Smartphones aren’t for everyone, and while this website offers a neat comparison tool, some people still prefer a leaner, more basic phone. This one’s for you.
The Australian company that revived feature phone in 2014 is back with a second round as it attempts to fork the trend of smartphones and only smartphones, offering customers who may not be looking for a touchscreen something a little more, well, touchless.
Like its predecessor, Kisa has kept the same name, calling it the “Kisa Phone”, but just updating it to the 2016 edition, with the idea still being the same.
If you’ve never heard of this brand before, don’t worry, you’re not alone. Kisa doesn’t rank up there with the Samsung’s or HTC’s of the world, going instead for a different crowd: the sort of folk that find the whole smartphone craze a little daunting, and may want a phone that just lets them make phone calls.
Kisa’s name even draws your attention to that, with the brand “Kisa” shortened from the first letters of the following slogan: Keep It Simple, Always.
So how do you make a phone that does just that in this day and age?
You go custom.
Kisa’s 2016 phone offers no screen, no camera, and no internet access, with the focus here being on who you can call.
This is — plain and simple — a phone that just so happens to sit on a mobile network. There isn’t even any texting here, and the Kisa phone will look different for everyone.
If you order it for your parents who may not be into the whole touchscreen thing, you can customise it with up to ten names and phone numbers so they can just press the button on who they want to call, making things very, very easy.
The market being looked at here is really that of kids or seniors, where a phone may be needed, but the functionality offered by way of a smartphone is just too much, and Kisa’s take on the phone is designed to be wholly customisable, making the phone very individual.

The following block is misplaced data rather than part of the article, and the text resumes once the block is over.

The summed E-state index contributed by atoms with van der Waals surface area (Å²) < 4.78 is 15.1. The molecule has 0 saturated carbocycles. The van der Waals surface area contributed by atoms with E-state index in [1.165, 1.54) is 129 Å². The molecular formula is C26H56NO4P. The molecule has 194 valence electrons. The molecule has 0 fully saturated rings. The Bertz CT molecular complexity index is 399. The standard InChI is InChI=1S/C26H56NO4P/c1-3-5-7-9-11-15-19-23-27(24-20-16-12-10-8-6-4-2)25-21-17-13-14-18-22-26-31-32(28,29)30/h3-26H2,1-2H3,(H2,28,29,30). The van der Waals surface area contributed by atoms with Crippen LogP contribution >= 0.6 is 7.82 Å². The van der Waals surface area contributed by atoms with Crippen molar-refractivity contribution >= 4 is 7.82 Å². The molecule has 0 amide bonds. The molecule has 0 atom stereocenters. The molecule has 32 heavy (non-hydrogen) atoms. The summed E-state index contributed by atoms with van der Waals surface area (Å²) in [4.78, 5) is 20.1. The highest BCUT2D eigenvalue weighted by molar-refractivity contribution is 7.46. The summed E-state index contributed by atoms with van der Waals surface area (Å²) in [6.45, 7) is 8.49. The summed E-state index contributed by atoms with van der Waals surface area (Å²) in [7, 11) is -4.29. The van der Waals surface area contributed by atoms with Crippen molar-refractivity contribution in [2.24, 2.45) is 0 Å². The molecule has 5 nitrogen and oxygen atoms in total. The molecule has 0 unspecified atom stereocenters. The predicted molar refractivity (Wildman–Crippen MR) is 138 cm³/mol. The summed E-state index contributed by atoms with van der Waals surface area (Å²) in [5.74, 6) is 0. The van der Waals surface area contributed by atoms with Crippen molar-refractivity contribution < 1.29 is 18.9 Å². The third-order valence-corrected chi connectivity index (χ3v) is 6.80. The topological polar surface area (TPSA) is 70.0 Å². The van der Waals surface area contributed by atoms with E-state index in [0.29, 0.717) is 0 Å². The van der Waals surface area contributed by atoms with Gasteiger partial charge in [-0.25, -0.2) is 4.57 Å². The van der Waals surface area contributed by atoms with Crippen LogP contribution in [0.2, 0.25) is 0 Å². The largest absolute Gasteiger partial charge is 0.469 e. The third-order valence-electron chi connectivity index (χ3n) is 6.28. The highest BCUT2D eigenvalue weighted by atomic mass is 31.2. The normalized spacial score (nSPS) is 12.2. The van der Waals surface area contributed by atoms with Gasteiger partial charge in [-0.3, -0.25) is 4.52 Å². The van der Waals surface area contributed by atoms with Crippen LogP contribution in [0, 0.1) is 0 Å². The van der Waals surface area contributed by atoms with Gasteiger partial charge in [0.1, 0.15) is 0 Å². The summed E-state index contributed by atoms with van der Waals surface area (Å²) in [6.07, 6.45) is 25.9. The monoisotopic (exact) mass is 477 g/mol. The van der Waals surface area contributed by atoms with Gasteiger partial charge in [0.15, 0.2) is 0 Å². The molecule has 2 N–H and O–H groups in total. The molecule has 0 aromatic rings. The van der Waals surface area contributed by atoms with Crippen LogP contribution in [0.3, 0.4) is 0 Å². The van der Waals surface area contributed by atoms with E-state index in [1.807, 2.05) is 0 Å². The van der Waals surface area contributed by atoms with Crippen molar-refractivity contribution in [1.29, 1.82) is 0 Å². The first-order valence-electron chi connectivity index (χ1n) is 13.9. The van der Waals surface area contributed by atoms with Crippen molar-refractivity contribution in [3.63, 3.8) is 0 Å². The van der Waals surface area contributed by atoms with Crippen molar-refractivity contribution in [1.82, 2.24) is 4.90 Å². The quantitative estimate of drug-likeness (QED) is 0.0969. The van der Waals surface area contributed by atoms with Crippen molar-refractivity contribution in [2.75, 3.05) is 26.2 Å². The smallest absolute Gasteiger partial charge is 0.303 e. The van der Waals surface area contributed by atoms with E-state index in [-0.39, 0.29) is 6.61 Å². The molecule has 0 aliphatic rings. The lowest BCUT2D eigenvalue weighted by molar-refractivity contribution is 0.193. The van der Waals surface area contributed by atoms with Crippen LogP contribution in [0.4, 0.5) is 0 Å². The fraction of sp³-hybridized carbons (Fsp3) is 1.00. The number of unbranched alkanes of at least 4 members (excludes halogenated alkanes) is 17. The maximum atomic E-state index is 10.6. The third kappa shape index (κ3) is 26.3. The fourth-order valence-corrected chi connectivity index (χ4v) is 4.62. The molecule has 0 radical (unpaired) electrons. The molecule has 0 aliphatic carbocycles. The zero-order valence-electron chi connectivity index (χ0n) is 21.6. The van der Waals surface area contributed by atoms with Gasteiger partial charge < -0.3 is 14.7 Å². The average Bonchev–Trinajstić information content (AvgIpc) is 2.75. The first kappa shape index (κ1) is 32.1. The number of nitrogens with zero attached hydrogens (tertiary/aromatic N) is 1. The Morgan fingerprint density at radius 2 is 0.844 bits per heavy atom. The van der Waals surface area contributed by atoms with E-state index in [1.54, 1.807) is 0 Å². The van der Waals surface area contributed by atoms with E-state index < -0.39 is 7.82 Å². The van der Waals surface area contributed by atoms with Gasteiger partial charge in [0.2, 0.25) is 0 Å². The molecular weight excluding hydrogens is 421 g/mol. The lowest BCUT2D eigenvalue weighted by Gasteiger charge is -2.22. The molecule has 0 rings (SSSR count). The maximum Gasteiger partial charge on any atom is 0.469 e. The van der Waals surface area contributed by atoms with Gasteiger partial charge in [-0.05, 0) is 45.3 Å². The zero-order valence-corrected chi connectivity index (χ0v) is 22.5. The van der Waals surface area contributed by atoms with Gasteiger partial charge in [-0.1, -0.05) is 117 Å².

You provide the names and maybe even photos of the people you can call, with clear call and hang-up buttons on the handset.
These labels can even be customised for different language, so English isn’t the only language Kisa speakers, with Braille also on the cards, something that was available in the previous version.
Perhaps most interestingly is that while this phone is very simple on the surface, under the guise of simplicity, it is a very complicated beast.
This isn’t just recycled 2G technology, because the major networks will be killing support for that shortly. Rather, this is a quad-band 3G phone that should work across the planet, and despite not including a touchscreen, it does borrow technology from that generation of phones, running on a custom version of Android.
We suspect the Kisa team selected Android because of the GPS functionality, because one of those is included and paired with remote tracking if you need to find the phone (and the person with it), while an SOS button has been included for emergency text messaging when the rear SOS button has been pressed.
As far as pricing goes, Kisa’s phone fetches either two variants, with $139 getting you the phone on a plan, while $249 getting you it without a SIM card.
While those prices may seem a little higher than you might expect, remember that this is a custom phone, and short of you convincing another major manufacturer to do this for you, Kisa’s concept is about the closest you can get to giving your kids or relatives a phone they should never have any problems using.